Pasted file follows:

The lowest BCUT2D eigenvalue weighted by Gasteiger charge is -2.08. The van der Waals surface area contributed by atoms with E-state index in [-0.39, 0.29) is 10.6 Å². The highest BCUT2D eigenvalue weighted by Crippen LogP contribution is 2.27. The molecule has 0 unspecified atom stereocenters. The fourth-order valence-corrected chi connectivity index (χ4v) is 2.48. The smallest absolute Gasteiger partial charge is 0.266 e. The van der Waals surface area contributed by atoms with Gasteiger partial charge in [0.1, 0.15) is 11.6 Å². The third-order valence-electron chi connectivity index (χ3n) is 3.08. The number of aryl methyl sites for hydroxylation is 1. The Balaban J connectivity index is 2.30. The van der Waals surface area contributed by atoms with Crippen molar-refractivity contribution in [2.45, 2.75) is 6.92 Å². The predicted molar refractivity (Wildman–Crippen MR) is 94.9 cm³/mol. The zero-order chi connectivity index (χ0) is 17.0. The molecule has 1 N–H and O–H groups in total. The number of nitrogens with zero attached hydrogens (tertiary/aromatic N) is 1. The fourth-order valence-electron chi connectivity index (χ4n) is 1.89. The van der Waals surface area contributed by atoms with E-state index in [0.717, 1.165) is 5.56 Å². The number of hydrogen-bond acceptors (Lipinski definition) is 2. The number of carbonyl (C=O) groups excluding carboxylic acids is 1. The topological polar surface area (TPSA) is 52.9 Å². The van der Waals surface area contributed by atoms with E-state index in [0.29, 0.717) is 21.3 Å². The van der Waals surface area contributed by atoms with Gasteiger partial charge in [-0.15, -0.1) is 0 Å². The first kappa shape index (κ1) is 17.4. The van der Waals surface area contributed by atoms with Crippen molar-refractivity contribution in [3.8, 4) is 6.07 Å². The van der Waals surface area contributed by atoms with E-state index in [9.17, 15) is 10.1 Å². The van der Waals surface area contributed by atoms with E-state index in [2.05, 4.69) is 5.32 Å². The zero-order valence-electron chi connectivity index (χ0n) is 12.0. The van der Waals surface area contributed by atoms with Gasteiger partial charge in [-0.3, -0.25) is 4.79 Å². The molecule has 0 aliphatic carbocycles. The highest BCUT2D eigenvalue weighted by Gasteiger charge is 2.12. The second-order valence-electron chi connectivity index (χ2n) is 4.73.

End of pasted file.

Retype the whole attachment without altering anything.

The lowest BCUT2D eigenvalue weighted by Gasteiger charge is -2.08. The van der Waals surface area contributed by atoms with E-state index in [-0.39, 0.29) is 10.6 Å². The highest BCUT2D eigenvalue weighted by Crippen LogP contribution is 2.27. The molecule has 0 unspecified atom stereocenters. The fourth-order valence-corrected chi connectivity index (χ4v) is 2.48. The smallest absolute Gasteiger partial charge is 0.266 e. The van der Waals surface area contributed by atoms with Gasteiger partial charge in [0.1, 0.15) is 11.6 Å². The third-order valence-electron chi connectivity index (χ3n) is 3.08. The number of aryl methyl sites for hydroxylation is 1. The Balaban J connectivity index is 2.30. The van der Waals surface area contributed by atoms with Crippen molar-refractivity contribution in [2.45, 2.75) is 6.92 Å². The predicted molar refractivity (Wildman–Crippen MR) is 94.9 cm³/mol. The zero-order chi connectivity index (χ0) is 17.0. The molecule has 1 N–H and O–H groups in total. The number of nitrogens with zero attached hydrogens (tertiary/aromatic N) is 1. The fourth-order valence-electron chi connectivity index (χ4n) is 1.89. The van der Waals surface area contributed by atoms with E-state index in [0.717, 1.165) is 5.56 Å². The number of hydrogen-bond acceptors (Lipinski definition) is 2. The number of carbonyl (C=O) groups excluding carboxylic acids is 1. The topological polar surface area (TPSA) is 52.9 Å². The van der Waals surface area contributed by atoms with E-state index in [0.29, 0.717) is 21.3 Å². The van der Waals surface area contributed by atoms with Gasteiger partial charge in [-0.15, -0.1) is 0 Å². The first kappa shape index (κ1) is 17.4. The van der Waals surface area contributed by atoms with Crippen molar-refractivity contribution in [3.8, 4) is 6.07 Å². The van der Waals surface area contributed by atoms with E-state index in [9.17, 15) is 10.1 Å². The van der Waals surface area contributed by atoms with E-state index in [2.05, 4.69) is 5.32 Å². The zero-order valence-electron chi connectivity index (χ0n) is 12.0. The van der Waals surface area contributed by atoms with Gasteiger partial charge in [-0.3, -0.25) is 4.79 Å². The molecule has 0 aliphatic carbocycles. The highest BCUT2D eigenvalue weighted by Gasteiger charge is 2.12. The second-order valence-electron chi connectivity index (χ2n) is 4.73.